And That Happened: Monday's Scores and Highlights

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Hubbard rubbing head.jpgPadres 17, Braves 2:  Er, um, yeah. I’m going to pretend that this was just an 8-2 game or something like it, because really, once Bobby Cox decided to let Jo-Jo Reyes mop up the game was already lost and the actual stats mere details. But enough about the Braves deplorable performance. Let’s talk about Kyle Blanks, who is young and exciting and has a future and everything. He went 3 for 5 with a double a homer and five RBIs. And let’s talk about the Padres overall offense which scored the most runs of any team in the history of Petco, which count even if it was Jo-Joe spreading the accelerant on the tinder. And it’s not like this was just an offensive beating by the Padres. Starter Kevin Correia and relievers Edward Mujica and Adam Russell kept the Braves to four hits, which makes this a well-rounded butt-whuppin’.

Twins 5, Red Sox 2: Aaron has all the coverage you need of this one, including first impressions of how the new park plays. I watched it on TV from the NBC offices which, appropriately enough, have HD TVs with the Extra Innings package set up at every work station in the joint. If the law firm had that I never would have left.

Rays 5, Orioles 1: Matt Garza hurled eight innings of one-run ball to a 1-6 Orioles team in front of 9,129 fans which was a record low for Baltimore since they moved into Camden Yards. Shocking to me this early in the season given that this team is supposed to have hope and promise and all of that. Carl Crawford was 4 for 4 with a homer.

Cardinals 5, Astros 0:  In the power rankings yesterday I asked whether the Astros were really as bad as their record. Answer: yeah, seems like it, as they were shut out for the third time in seven games. Pujols hit a three-run bomb and an RBI single. Ryan Ludwick went 4 for 4. Adam Wainwright blanked the Astros for eight innings. Mark McGwire got a standing O from a record crowd for the Cardinals in new Busch. All-in-all it was a special Opening Day. At least for the home team.

Athletics 4, Mariners 0: Not such a nice home opener for the Mariners, who were blanked on two hits and are now off to their worst start in six years. Randy Johnson threw out the first pitch for the M’s. He was later asked to DH but declined because he didn’t want to be associated with such offensive ineptitude.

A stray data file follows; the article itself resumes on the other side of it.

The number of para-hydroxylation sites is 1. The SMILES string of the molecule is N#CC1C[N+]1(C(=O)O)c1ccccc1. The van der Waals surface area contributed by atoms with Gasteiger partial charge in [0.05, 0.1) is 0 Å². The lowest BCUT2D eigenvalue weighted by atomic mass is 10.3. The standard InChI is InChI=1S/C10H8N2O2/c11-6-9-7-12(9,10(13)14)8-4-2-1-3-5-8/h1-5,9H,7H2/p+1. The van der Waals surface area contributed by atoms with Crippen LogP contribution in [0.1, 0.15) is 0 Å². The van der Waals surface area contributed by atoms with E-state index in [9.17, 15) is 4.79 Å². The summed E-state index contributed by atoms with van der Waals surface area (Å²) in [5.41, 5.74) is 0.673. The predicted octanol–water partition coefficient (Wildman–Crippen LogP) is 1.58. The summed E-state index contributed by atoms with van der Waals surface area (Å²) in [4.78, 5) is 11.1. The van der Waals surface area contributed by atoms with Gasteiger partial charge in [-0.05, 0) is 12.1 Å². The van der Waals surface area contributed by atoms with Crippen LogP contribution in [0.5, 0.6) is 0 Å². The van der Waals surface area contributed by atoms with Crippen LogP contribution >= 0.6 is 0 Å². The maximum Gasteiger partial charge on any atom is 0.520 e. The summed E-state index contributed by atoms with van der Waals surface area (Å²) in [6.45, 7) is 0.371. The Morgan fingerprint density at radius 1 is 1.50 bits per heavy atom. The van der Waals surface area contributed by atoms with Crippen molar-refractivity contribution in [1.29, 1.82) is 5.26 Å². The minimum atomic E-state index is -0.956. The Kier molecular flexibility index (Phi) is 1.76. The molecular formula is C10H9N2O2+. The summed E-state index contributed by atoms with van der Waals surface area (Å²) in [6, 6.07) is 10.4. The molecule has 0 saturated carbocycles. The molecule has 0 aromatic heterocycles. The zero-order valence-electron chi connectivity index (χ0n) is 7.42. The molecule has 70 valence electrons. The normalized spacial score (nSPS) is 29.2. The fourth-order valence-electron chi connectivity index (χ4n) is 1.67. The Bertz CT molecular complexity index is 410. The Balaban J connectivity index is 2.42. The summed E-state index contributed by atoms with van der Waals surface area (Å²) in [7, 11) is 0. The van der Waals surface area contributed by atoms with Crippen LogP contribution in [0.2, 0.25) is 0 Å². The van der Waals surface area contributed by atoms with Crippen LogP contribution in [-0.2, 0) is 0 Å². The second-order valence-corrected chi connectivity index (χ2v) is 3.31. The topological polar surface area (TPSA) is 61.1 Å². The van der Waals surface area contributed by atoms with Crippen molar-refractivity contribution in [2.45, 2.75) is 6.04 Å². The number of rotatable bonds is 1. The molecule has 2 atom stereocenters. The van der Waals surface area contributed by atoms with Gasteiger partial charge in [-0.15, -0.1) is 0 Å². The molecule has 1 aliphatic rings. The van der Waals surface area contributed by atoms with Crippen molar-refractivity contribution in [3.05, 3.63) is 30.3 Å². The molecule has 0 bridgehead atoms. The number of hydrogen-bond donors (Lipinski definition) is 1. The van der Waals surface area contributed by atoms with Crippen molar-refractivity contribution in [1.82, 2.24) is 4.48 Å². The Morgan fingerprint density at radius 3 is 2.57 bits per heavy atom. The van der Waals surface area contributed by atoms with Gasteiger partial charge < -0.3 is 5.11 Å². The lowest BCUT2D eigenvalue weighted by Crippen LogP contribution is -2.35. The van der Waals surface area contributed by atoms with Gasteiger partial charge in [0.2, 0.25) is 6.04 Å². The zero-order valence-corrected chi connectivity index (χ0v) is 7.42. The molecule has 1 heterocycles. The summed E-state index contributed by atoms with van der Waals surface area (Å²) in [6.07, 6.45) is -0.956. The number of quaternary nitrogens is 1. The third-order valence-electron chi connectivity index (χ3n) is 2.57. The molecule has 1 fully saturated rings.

Phillies 7, Nationals 4: Philly lost Jimmy Rollins with a calf injury and lost Jayson Werth with a sore hip, but they triumphed all the same because apparently nothing can keep these guys down. Jason Marquis allowed seven runs and six hits in 4.1 innings and could have followed up this bummer of a game with a steak as big as a toilet seat at the Palm. Meanwhile, Stephen Strasburg is on a bus somewhere with a stop for lunch at an Eat-N-Park in his immediate future.  These wrongs will be righted sometime this summer.

White Sox 8, Blue Jays 7: Andruw Jones had two homers and an RBI single. Think maybe he’ll get more starts in left? He certainly helped bail Jake Peavy out (5.2 IP, 8 H, 7 ER, 3 BB). But the real hero was Mark Teahen who tied it up with a homer in the 9th and won it with a triple in the 11th.

Cubs 9, Brewers 5: A five spot in the third courtesy of homers from Jeff Baker and Xavier Nady and a three spot in the fourth courtesy of a Derrick Lee single and an Aramis Ramirez homer put this one out of reach for the Cubs’ home opener. Thirteen hits for a team who, coming into this game, was collectively below the Mendoza Line. Doug Davis was supposed to have been brought in to stabilize the rotation. Instead his first two starts have been Suppanriffic.

Rangers 4, Indians 2: Nelson Cruz hit his 5th homer of the year to put the Rangers up 4-2 in the 10th. Cruz tripled as well. Neftali Feliz got the save, throwing three 100+ m.p.h. pitches. I can’t help but think that Nolan Ryan, of all people, would appreciate that a man who throws that kind of gas should be starting games. From the game story: “Hall of Famer Bob Feller, 91, threw out the ceremonial first pitch to